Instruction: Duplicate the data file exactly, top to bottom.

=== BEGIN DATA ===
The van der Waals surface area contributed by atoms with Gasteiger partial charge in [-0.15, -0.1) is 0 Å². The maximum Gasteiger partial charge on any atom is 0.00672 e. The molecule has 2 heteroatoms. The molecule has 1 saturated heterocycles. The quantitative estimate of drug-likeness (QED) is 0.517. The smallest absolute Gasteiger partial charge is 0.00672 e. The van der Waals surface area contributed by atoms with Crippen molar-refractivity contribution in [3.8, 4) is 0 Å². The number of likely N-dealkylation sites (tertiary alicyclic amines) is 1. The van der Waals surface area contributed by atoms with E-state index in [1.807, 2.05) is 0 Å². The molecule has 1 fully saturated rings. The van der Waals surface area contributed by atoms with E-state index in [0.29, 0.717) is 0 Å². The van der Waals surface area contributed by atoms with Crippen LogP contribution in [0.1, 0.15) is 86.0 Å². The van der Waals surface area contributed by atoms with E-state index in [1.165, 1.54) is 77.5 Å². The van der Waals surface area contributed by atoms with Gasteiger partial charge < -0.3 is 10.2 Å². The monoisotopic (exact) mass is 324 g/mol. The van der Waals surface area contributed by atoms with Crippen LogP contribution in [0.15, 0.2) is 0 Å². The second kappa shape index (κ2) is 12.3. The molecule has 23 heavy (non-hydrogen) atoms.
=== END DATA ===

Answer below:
The van der Waals surface area contributed by atoms with Gasteiger partial charge in [-0.15, -0.1) is 0 Å². The maximum Gasteiger partial charge on any atom is 0.00672 e. The molecule has 2 heteroatoms. The molecule has 1 saturated heterocycles. The quantitative estimate of drug-likeness (QED) is 0.517. The smallest absolute Gasteiger partial charge is 0.00672 e. The van der Waals surface area contributed by atoms with Crippen molar-refractivity contribution in [3.8, 4) is 0 Å². The number of likely N-dealkylation sites (tertiary alicyclic amines) is 1. The van der Waals surface area contributed by atoms with E-state index in [1.807, 2.05) is 0 Å². The molecule has 1 fully saturated rings. The van der Waals surface area contributed by atoms with E-state index in [0.29, 0.717) is 0 Å². The van der Waals surface area contributed by atoms with Crippen LogP contribution in [0.1, 0.15) is 86.0 Å². The van der Waals surface area contributed by atoms with E-state index in [1.165, 1.54) is 77.5 Å². The van der Waals surface area contributed by atoms with Gasteiger partial charge < -0.3 is 10.2 Å². The monoisotopic (exact) mass is 324 g/mol. The van der Waals surface area contributed by atoms with Crippen LogP contribution in [0.15, 0.2) is 0 Å². The second kappa shape index (κ2) is 12.3. The molecule has 23 heavy (non-hydrogen) atoms.